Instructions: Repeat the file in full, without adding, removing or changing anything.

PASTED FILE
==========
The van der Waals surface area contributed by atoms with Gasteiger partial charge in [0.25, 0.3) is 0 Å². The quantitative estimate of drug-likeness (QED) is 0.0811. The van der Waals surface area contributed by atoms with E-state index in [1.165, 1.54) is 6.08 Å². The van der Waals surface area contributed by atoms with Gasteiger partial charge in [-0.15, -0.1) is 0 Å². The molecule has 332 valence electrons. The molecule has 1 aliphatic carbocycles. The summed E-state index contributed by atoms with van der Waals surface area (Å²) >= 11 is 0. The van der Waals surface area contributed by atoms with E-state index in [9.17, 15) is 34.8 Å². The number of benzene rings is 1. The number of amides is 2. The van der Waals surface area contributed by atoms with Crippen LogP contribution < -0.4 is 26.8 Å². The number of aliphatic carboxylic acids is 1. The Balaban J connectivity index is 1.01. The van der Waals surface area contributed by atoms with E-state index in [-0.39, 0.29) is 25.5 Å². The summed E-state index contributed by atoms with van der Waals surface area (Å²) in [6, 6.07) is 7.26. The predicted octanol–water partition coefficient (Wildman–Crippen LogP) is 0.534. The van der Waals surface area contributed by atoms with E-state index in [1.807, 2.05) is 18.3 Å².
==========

The van der Waals surface area contributed by atoms with Gasteiger partial charge in [0.25, 0.3) is 0 Å². The quantitative estimate of drug-likeness (QED) is 0.0811. The van der Waals surface area contributed by atoms with E-state index in [1.165, 1.54) is 6.08 Å². The van der Waals surface area contributed by atoms with Gasteiger partial charge in [-0.15, -0.1) is 0 Å². The molecule has 332 valence electrons. The molecule has 1 aliphatic carbocycles. The summed E-state index contributed by atoms with van der Waals surface area (Å²) >= 11 is 0. The van der Waals surface area contributed by atoms with E-state index in [9.17, 15) is 34.8 Å². The number of benzene rings is 1. The number of amides is 2. The van der Waals surface area contributed by atoms with Crippen LogP contribution < -0.4 is 26.8 Å². The number of aliphatic carboxylic acids is 1. The Balaban J connectivity index is 1.01. The van der Waals surface area contributed by atoms with E-state index in [-0.39, 0.29) is 25.5 Å². The summed E-state index contributed by atoms with van der Waals surface area (Å²) in [6, 6.07) is 7.26. The predicted octanol–water partition coefficient (Wildman–Crippen LogP) is 0.534. The van der Waals surface area contributed by atoms with E-state index in [1.807, 2.05) is 18.3 Å².